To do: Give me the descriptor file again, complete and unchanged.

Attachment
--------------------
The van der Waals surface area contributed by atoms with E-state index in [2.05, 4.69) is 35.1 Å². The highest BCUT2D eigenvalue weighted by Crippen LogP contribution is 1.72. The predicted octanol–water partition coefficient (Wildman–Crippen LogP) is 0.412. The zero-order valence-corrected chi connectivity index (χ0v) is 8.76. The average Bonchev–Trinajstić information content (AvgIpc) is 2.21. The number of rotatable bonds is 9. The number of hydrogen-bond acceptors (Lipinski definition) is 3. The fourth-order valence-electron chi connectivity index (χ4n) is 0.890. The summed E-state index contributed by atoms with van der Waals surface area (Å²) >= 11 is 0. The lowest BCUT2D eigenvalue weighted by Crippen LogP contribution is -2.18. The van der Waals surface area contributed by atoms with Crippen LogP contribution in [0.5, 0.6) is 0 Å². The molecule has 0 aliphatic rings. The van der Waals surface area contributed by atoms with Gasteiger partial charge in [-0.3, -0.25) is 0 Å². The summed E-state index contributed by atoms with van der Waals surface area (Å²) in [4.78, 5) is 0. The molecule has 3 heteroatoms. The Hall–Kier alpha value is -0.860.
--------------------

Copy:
The van der Waals surface area contributed by atoms with E-state index in [2.05, 4.69) is 35.1 Å². The highest BCUT2D eigenvalue weighted by Crippen LogP contribution is 1.72. The predicted octanol–water partition coefficient (Wildman–Crippen LogP) is 0.412. The zero-order valence-corrected chi connectivity index (χ0v) is 8.76. The average Bonchev–Trinajstić information content (AvgIpc) is 2.21. The number of rotatable bonds is 9. The number of hydrogen-bond acceptors (Lipinski definition) is 3. The fourth-order valence-electron chi connectivity index (χ4n) is 0.890. The summed E-state index contributed by atoms with van der Waals surface area (Å²) >= 11 is 0. The lowest BCUT2D eigenvalue weighted by Crippen LogP contribution is -2.18. The van der Waals surface area contributed by atoms with Crippen LogP contribution in [0.5, 0.6) is 0 Å². The molecule has 0 aliphatic rings. The van der Waals surface area contributed by atoms with Gasteiger partial charge in [-0.3, -0.25) is 0 Å². The summed E-state index contributed by atoms with van der Waals surface area (Å²) in [4.78, 5) is 0. The molecule has 3 heteroatoms. The Hall–Kier alpha value is -0.860.